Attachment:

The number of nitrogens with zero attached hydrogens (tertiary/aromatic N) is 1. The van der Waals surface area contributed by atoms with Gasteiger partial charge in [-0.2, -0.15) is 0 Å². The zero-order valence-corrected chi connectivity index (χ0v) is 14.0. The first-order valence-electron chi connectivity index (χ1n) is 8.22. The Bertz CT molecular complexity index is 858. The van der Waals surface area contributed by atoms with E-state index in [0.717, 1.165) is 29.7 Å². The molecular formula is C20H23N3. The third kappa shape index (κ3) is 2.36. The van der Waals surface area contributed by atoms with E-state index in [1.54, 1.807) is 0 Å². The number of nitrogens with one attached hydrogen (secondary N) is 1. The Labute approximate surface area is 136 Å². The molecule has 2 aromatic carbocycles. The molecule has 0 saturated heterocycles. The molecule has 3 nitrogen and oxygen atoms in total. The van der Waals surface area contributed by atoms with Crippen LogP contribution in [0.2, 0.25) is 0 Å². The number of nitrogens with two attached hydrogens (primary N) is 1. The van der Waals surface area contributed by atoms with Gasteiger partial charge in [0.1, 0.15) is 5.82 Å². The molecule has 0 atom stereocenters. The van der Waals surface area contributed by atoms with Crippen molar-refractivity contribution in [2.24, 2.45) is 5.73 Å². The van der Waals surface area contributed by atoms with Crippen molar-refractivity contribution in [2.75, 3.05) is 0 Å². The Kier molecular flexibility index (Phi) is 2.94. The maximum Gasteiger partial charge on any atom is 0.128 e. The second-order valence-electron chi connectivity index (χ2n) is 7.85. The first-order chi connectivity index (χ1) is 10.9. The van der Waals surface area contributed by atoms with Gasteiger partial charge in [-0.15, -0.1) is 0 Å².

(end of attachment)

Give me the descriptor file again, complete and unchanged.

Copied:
The number of nitrogens with zero attached hydrogens (tertiary/aromatic N) is 1. The van der Waals surface area contributed by atoms with Gasteiger partial charge in [-0.2, -0.15) is 0 Å². The zero-order valence-corrected chi connectivity index (χ0v) is 14.0. The first-order valence-electron chi connectivity index (χ1n) is 8.22. The Bertz CT molecular complexity index is 858. The van der Waals surface area contributed by atoms with E-state index in [0.717, 1.165) is 29.7 Å². The molecular formula is C20H23N3. The third kappa shape index (κ3) is 2.36. The van der Waals surface area contributed by atoms with E-state index in [1.54, 1.807) is 0 Å². The number of nitrogens with one attached hydrogen (secondary N) is 1. The Labute approximate surface area is 136 Å². The molecule has 2 aromatic carbocycles. The molecule has 0 saturated heterocycles. The molecule has 3 nitrogen and oxygen atoms in total. The van der Waals surface area contributed by atoms with Crippen LogP contribution in [0.2, 0.25) is 0 Å². The number of nitrogens with two attached hydrogens (primary N) is 1. The van der Waals surface area contributed by atoms with Gasteiger partial charge in [0.1, 0.15) is 5.82 Å². The molecule has 0 atom stereocenters. The van der Waals surface area contributed by atoms with Crippen molar-refractivity contribution in [2.24, 2.45) is 5.73 Å². The van der Waals surface area contributed by atoms with Crippen molar-refractivity contribution in [2.75, 3.05) is 0 Å². The Kier molecular flexibility index (Phi) is 2.94. The maximum Gasteiger partial charge on any atom is 0.128 e. The second-order valence-electron chi connectivity index (χ2n) is 7.85. The first-order chi connectivity index (χ1) is 10.9. The van der Waals surface area contributed by atoms with Gasteiger partial charge in [-0.15, -0.1) is 0 Å².